Although Brucella can be isolated from bone marrow, cerebrospinal fluid, wounds, pus, etc., blood is the material most frequently used for bacteriological culture [42]. Blood culture remains the first diagnosis tool of many bacterial infections including brucellosis, however it success rate is only in 40 – 70% of the cases.The oldest isolation technic of Brucella species is the Biphasic Ruiz-Castaneda system, it was than replaced by the lysis centrifugation technique, where a higher rate of positive blood culture has been reported. An automated culture system has been developed afterwards to improve the speed of detection [28]. Additionally, Bone marrow cultures provide a higher sensitivity, yield faster culture, and in case of subjects under antibiotic treatment, it may be more accurate than blood culture [28].

Since 2003, molecular diagnosis tools were introduced to test for brucellosis. ELISA offers a significant addition over the serological methods due to its ability to measure tow specific antibodies IgM & IgG. This specificity makes Elisa test a good tool to confirm the clinical stage of the disease [49]. On the other hand, the PCR test e.g. based on the bcsp31 gene, allows a rapid confirmation of the brucellosis (presenting results in less than six hours), safer for the laboratory team, and has a high sensitivity reaching 100% and an interesting specificity of 98.3% [47].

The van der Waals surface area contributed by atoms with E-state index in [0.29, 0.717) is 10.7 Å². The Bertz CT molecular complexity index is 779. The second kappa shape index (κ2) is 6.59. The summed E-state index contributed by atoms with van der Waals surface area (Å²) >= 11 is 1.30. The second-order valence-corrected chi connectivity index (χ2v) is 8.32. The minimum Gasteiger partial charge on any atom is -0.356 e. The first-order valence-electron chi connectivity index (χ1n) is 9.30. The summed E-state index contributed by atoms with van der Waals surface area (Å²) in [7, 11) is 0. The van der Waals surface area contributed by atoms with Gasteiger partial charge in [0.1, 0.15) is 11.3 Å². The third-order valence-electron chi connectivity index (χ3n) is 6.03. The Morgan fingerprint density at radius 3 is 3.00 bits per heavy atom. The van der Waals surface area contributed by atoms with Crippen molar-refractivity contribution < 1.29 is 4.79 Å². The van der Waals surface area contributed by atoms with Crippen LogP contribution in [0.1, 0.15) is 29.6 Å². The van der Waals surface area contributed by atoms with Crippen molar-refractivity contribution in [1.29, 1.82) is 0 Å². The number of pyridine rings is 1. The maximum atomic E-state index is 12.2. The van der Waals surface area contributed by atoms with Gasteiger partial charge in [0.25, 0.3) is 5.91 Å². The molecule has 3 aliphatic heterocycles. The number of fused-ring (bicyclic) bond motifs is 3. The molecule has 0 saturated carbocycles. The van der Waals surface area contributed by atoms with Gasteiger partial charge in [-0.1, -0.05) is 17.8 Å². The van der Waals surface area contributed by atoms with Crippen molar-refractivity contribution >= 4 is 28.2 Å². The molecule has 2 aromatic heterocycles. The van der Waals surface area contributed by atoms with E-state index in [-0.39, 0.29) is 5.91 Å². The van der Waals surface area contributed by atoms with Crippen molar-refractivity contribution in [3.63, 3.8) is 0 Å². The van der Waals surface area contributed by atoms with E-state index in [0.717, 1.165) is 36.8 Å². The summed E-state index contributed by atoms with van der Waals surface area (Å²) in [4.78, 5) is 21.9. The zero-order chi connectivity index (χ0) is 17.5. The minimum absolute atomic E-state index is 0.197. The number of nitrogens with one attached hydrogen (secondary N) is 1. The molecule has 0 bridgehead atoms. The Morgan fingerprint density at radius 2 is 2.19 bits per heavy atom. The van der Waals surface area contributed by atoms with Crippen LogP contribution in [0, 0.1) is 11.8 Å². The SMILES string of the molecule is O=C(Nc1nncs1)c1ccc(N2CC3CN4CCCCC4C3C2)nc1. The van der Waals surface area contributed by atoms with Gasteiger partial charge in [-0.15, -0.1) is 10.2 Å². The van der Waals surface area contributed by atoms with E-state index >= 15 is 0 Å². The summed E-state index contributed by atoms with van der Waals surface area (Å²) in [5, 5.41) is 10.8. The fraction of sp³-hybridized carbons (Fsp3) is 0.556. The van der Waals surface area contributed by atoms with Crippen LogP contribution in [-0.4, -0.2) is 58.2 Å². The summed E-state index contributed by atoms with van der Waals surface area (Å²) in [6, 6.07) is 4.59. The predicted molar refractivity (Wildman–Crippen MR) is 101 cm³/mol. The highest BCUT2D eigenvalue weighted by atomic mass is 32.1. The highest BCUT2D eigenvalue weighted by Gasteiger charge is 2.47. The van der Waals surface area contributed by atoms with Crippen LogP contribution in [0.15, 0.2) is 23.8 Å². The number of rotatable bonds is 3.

Treatment for humans, the World Health Organization (WHO) issued recommendations for the treatment of human brucellosis in 1986, suggesting the use of doxycycline, 100 mg twice daily for six weeks combined with either rifampicin, 600–900 mg daily for six weeks, or streptomycin, 1 g daily for two to three weeks [48]. In addition, Co-trimoxazole and rifampin are considered safe for pregnant women. Due to the emergence of resistant strains, more recent reviews focused on fluoroquinolone-containing regimens for the treatment of brucellosis. Also Trimethoprim / Sulfamethoxazole has been a popular choice, and was included in various combination regimens around the world especially for children younger than 8 years old [15], due to its significantly lower cost. A number of Italian studies have investigated the use of minocycline instead of doxycycline in the treatment of brucellosis. Briefly, the essential element in the treatment of all forms of human brucellosis is the administration of effective antibiotics for an adequate length of time.

In animals, a combination of antibiotic is strongly recommended, long-acting Oxytetracycline, streptomycin and Oxytetracycline intramammary infusion. Other combinations of antibiotics might be able to clear B. abortus, B. melitensis or B. suis from livestock, these treatments are currently considered to be unproven and risky, and treatment is generally discouraged. Even when Brucella seem to have disappeared, they may persist in lymph nodes or other tissues, and later reappear. Treatment is also unlikely to be cost-effective in many herds [51].